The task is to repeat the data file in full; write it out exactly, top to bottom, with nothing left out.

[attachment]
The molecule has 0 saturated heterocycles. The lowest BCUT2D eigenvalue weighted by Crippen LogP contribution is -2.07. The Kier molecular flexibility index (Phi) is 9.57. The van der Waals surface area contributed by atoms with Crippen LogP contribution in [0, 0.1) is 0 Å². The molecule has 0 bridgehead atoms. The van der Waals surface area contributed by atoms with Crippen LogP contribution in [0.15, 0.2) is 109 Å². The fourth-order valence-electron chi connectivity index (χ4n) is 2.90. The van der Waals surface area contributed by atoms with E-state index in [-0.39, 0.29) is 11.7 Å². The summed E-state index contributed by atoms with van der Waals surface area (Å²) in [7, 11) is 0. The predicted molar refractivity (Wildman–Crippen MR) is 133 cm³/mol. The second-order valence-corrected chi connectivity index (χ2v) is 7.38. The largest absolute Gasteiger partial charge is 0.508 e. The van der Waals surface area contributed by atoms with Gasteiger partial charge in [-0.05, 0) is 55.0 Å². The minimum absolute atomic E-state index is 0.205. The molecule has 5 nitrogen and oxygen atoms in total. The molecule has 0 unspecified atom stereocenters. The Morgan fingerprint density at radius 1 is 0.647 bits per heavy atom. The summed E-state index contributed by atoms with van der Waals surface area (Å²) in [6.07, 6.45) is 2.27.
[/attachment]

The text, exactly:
The molecule has 0 saturated heterocycles. The lowest BCUT2D eigenvalue weighted by Crippen LogP contribution is -2.07. The Kier molecular flexibility index (Phi) is 9.57. The van der Waals surface area contributed by atoms with Crippen LogP contribution in [0, 0.1) is 0 Å². The molecule has 0 bridgehead atoms. The van der Waals surface area contributed by atoms with Crippen LogP contribution in [0.15, 0.2) is 109 Å². The fourth-order valence-electron chi connectivity index (χ4n) is 2.90. The van der Waals surface area contributed by atoms with E-state index in [-0.39, 0.29) is 11.7 Å². The summed E-state index contributed by atoms with van der Waals surface area (Å²) in [7, 11) is 0. The predicted molar refractivity (Wildman–Crippen MR) is 133 cm³/mol. The second-order valence-corrected chi connectivity index (χ2v) is 7.38. The largest absolute Gasteiger partial charge is 0.508 e. The van der Waals surface area contributed by atoms with Gasteiger partial charge in [-0.05, 0) is 55.0 Å². The minimum absolute atomic E-state index is 0.205. The molecule has 5 nitrogen and oxygen atoms in total. The molecule has 0 unspecified atom stereocenters. The Morgan fingerprint density at radius 1 is 0.647 bits per heavy atom. The summed E-state index contributed by atoms with van der Waals surface area (Å²) in [6.07, 6.45) is 2.27.